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9 Responses

  1. I also attended last night’s Finance Committee – Ray’s notes are excellent. One small correction – the high school parking fee being discussed was more like $200-300/year ($1-2 per day).

    The full Board was in attendance (not just the Finance Committee) and there was open discussion and input from the TESD Administration and community members in attendance (I counted 14 people). The Board wants virtually everything “on the table” at the next Finance Committee meeting on 2/8 and as Ray reports, they intend to consider options for eliminating the entire deficit through cost reductions, although that appears unlikely – it would require cuts to the educational program that the community likely would not accept. Also, the Board reiterated that it is committed to long-term thinking, understanding that things change, rather than a one-year fix.

    • Sorry, even after the Sewer discussion last month, I forgot to use the proper terminology (and Ray did, too) – it’s not an increase in the high school parking FEE, it’s an increase in the high school parking TAX ;).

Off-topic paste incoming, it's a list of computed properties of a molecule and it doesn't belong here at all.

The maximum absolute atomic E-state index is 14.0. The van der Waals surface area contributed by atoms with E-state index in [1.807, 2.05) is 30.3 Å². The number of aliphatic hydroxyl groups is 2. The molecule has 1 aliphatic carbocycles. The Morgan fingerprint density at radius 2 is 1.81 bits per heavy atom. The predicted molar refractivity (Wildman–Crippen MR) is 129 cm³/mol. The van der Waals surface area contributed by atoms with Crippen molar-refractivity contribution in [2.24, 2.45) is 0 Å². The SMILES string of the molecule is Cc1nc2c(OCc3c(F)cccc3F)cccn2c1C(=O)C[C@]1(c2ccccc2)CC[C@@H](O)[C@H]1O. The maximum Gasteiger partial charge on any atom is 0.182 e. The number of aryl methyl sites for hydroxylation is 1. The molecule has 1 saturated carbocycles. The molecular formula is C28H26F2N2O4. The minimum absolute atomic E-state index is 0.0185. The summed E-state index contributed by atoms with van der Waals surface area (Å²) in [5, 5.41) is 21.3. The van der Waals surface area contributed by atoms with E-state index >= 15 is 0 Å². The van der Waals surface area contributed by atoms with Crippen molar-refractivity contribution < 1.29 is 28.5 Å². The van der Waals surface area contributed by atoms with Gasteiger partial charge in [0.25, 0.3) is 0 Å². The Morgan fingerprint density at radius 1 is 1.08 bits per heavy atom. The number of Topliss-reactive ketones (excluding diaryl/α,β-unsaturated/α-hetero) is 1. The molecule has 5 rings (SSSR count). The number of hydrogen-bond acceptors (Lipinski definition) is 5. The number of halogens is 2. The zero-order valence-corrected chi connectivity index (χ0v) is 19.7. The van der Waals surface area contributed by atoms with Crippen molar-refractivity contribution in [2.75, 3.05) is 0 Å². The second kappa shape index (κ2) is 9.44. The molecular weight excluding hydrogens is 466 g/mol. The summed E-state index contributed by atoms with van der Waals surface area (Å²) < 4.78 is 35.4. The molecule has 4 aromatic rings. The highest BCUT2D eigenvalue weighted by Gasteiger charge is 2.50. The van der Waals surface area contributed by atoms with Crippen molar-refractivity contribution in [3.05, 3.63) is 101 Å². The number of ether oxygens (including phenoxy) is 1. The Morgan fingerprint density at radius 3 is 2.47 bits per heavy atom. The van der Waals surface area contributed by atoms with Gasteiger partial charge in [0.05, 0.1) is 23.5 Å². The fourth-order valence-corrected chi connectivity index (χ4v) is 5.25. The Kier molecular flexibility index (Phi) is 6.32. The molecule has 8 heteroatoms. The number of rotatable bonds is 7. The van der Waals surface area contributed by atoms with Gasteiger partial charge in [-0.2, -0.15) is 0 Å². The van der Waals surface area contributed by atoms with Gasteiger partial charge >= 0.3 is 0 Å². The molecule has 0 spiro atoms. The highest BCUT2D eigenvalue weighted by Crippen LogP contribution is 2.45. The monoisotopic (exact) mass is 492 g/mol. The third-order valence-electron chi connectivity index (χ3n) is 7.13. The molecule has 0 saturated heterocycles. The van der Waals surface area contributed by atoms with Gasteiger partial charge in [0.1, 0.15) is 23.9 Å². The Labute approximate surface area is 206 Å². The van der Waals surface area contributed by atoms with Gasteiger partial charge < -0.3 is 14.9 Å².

2. Non-contract employees getting a raise? During a deflationary recession? Only in government….

    How about instead of a raise they get to keep their jobs.

    And as for the teachers, who “negotiated” contractual raises of 4% per year, and who refuse to re-“negotiate” their gold-plated contract: Let’s pay for their raises with layoffs proprtional to their raises. I.e., if they insist on a 4% raise this year then pick 4% at random and fire them. Would you keep a 4% raise if you had a 4% chance of losing your already exceptionally comfortable and lucrative job?

    • Lysander:

      Both of your points, which are excellent, were raised, discussed and duly noted at last night’s meeting.